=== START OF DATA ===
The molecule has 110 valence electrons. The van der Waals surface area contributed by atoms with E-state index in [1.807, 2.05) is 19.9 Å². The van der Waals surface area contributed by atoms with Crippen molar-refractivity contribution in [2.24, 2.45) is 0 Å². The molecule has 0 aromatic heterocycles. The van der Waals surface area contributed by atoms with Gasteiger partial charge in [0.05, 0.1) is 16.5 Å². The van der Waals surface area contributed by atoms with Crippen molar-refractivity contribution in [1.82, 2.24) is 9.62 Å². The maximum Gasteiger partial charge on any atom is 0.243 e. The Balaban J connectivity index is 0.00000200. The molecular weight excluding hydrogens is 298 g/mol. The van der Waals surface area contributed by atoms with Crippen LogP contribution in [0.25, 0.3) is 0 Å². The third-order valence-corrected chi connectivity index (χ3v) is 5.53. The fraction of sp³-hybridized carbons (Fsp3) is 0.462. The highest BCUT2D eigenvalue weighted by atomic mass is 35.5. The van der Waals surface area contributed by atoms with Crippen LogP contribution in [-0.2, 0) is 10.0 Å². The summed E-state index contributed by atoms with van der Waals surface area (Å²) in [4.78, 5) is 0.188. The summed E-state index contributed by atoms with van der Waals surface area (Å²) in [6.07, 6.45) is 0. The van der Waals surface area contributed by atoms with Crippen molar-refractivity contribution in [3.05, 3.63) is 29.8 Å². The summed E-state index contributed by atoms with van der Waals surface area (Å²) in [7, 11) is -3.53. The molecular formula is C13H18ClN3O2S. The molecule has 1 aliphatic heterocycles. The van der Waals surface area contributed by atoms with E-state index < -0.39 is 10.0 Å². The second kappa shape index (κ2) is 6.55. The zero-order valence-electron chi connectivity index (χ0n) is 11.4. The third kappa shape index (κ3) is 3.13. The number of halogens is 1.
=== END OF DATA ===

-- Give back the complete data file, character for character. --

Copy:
The molecule has 110 valence electrons. The van der Waals surface area contributed by atoms with E-state index in [1.807, 2.05) is 19.9 Å². The van der Waals surface area contributed by atoms with Crippen molar-refractivity contribution in [2.24, 2.45) is 0 Å². The molecule has 0 aromatic heterocycles. The van der Waals surface area contributed by atoms with Gasteiger partial charge in [0.05, 0.1) is 16.5 Å². The van der Waals surface area contributed by atoms with Crippen molar-refractivity contribution in [1.82, 2.24) is 9.62 Å². The maximum Gasteiger partial charge on any atom is 0.243 e. The Balaban J connectivity index is 0.00000200. The molecular weight excluding hydrogens is 298 g/mol. The van der Waals surface area contributed by atoms with Crippen LogP contribution in [0.25, 0.3) is 0 Å². The third-order valence-corrected chi connectivity index (χ3v) is 5.53. The fraction of sp³-hybridized carbons (Fsp3) is 0.462. The highest BCUT2D eigenvalue weighted by atomic mass is 35.5. The van der Waals surface area contributed by atoms with Crippen LogP contribution in [-0.2, 0) is 10.0 Å². The summed E-state index contributed by atoms with van der Waals surface area (Å²) in [4.78, 5) is 0.188. The summed E-state index contributed by atoms with van der Waals surface area (Å²) in [6.07, 6.45) is 0. The van der Waals surface area contributed by atoms with Crippen molar-refractivity contribution in [3.05, 3.63) is 29.8 Å². The summed E-state index contributed by atoms with van der Waals surface area (Å²) in [7, 11) is -3.53. The molecular formula is C13H18ClN3O2S. The molecule has 1 aliphatic heterocycles. The van der Waals surface area contributed by atoms with E-state index < -0.39 is 10.0 Å². The second kappa shape index (κ2) is 6.55. The zero-order valence-electron chi connectivity index (χ0n) is 11.4. The third kappa shape index (κ3) is 3.13. The number of halogens is 1.